(CN) – The federal government can’t be held liable for the deaths of three Hurricane Katrina victims in the aftermath of the storm, the 5th Circuit ruled, because the government’s relief efforts – though “universally criticized as inadequate, unorganized and flawed” – were not mandatory.
Ethel Freeman, John DeLuca and Clementine Eleby all died after being rescued from the storm and taken to the New Orleans Convention Center.
“Squalid conditions existed at the Convention Center, and it was not equipped with food, water, medical assistance, triage, or transportation,” noted Judge King of the New Orleans-based federal appeals court.
The victims’ families sued the government, claiming violations of non-discretionary duties under the National Response Plan (NRP).
“Despite the existence of the NRP and other Stafford Act regulations,” King wrote, “the federal government was unprepared for Hurricane Katrina, and its response was universally criticized as inadequate, unorganized and flawed.”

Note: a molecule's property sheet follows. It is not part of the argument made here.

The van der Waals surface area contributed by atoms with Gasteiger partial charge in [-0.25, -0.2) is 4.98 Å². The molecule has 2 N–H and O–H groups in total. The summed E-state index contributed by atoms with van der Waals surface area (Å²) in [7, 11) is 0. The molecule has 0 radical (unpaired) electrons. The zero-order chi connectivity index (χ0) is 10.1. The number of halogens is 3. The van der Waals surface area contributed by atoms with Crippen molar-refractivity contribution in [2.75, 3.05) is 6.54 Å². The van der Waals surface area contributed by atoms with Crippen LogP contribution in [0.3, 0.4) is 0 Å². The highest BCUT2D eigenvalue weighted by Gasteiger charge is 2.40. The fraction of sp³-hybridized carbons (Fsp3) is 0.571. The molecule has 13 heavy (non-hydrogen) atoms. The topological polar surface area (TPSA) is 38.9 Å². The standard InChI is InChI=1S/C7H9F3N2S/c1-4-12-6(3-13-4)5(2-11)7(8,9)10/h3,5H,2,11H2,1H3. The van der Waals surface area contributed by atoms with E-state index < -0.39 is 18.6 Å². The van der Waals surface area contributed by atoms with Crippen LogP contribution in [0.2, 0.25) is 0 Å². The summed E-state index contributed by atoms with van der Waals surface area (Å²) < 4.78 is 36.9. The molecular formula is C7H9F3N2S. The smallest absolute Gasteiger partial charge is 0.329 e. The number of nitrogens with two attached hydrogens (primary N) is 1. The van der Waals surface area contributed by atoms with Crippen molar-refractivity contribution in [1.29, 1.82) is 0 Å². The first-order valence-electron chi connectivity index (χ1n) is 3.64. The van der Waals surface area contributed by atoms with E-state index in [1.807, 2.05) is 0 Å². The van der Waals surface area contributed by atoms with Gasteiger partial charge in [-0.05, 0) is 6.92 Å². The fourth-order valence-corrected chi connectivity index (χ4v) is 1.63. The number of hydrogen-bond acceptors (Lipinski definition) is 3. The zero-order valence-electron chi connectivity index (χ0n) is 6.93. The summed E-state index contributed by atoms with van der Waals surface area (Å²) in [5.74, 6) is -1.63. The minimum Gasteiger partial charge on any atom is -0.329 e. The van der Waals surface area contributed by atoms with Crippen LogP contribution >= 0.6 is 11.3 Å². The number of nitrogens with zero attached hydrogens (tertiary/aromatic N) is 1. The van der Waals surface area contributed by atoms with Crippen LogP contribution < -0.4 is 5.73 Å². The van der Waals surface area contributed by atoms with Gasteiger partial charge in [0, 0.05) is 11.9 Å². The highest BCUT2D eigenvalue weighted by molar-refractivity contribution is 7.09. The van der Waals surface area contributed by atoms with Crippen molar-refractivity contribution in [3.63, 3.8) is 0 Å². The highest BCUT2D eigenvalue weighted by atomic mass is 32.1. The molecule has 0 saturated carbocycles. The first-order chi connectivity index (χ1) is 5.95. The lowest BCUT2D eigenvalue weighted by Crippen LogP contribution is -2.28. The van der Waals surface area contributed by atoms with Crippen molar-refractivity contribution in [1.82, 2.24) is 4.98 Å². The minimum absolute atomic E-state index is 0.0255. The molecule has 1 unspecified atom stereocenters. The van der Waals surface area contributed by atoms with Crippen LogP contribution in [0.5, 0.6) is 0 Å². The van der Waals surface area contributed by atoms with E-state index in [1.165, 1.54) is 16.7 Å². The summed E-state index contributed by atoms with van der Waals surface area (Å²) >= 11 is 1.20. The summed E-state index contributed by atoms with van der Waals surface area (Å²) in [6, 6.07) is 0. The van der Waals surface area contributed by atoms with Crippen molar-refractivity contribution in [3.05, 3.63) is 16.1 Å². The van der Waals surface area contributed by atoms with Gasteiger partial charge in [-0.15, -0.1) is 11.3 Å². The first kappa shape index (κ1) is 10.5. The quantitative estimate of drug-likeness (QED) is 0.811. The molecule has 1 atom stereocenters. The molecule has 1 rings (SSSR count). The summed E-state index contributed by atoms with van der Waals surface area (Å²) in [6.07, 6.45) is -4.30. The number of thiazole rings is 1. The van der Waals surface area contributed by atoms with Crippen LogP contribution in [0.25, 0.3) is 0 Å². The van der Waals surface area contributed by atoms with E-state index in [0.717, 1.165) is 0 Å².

However, King agreed with the district court that the government’s response to the hurricane consisted of discretionary actions, which are covered by the government’s sovereign immunity.
King disagreed with the plaintiff’s assertion that Federal Emergency Management Agency mission assignments made the government’s actions mandatory, not discretionary.
“Mission assignments are often non-specific,” King wrote, “requiring an agency to exercise additional judgment or choice, e.g., where and how to complete the requested mission.”